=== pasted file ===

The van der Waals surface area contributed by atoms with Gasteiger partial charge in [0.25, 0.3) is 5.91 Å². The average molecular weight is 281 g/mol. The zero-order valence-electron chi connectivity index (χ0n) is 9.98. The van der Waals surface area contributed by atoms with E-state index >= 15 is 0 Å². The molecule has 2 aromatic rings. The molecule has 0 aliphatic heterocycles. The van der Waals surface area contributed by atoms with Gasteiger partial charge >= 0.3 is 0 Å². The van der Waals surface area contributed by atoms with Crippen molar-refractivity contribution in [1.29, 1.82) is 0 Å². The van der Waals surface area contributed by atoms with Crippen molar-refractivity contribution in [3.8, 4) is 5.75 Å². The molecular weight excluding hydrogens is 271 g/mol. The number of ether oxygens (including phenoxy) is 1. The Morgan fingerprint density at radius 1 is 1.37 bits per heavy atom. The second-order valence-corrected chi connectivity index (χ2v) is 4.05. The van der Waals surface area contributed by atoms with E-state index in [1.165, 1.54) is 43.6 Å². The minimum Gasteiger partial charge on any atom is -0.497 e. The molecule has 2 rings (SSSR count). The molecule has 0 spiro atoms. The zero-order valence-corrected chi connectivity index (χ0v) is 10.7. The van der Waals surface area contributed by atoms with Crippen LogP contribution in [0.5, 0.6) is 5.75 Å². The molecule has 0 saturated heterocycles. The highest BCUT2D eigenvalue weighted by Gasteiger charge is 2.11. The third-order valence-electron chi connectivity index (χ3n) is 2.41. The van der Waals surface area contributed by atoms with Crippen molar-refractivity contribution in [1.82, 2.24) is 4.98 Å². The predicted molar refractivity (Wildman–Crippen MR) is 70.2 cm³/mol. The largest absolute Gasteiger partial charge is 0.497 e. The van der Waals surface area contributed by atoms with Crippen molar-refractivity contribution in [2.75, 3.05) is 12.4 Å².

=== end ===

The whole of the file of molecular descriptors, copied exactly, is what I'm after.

The van der Waals surface area contributed by atoms with Gasteiger partial charge in [0.25, 0.3) is 5.91 Å². The average molecular weight is 281 g/mol. The zero-order valence-electron chi connectivity index (χ0n) is 9.98. The van der Waals surface area contributed by atoms with E-state index >= 15 is 0 Å². The molecule has 2 aromatic rings. The molecule has 0 aliphatic heterocycles. The van der Waals surface area contributed by atoms with Gasteiger partial charge >= 0.3 is 0 Å². The van der Waals surface area contributed by atoms with Crippen molar-refractivity contribution in [1.29, 1.82) is 0 Å². The van der Waals surface area contributed by atoms with Crippen molar-refractivity contribution in [3.8, 4) is 5.75 Å². The molecular weight excluding hydrogens is 271 g/mol. The number of ether oxygens (including phenoxy) is 1. The Morgan fingerprint density at radius 1 is 1.37 bits per heavy atom. The second-order valence-corrected chi connectivity index (χ2v) is 4.05. The van der Waals surface area contributed by atoms with E-state index in [1.165, 1.54) is 43.6 Å². The minimum Gasteiger partial charge on any atom is -0.497 e. The molecule has 2 rings (SSSR count). The molecule has 0 spiro atoms. The zero-order valence-corrected chi connectivity index (χ0v) is 10.7. The van der Waals surface area contributed by atoms with Crippen LogP contribution in [0.5, 0.6) is 5.75 Å². The molecule has 0 saturated heterocycles. The highest BCUT2D eigenvalue weighted by Gasteiger charge is 2.11. The third-order valence-electron chi connectivity index (χ3n) is 2.41. The van der Waals surface area contributed by atoms with Crippen molar-refractivity contribution in [1.82, 2.24) is 4.98 Å². The predicted molar refractivity (Wildman–Crippen MR) is 70.2 cm³/mol. The largest absolute Gasteiger partial charge is 0.497 e. The van der Waals surface area contributed by atoms with Crippen molar-refractivity contribution in [2.75, 3.05) is 12.4 Å².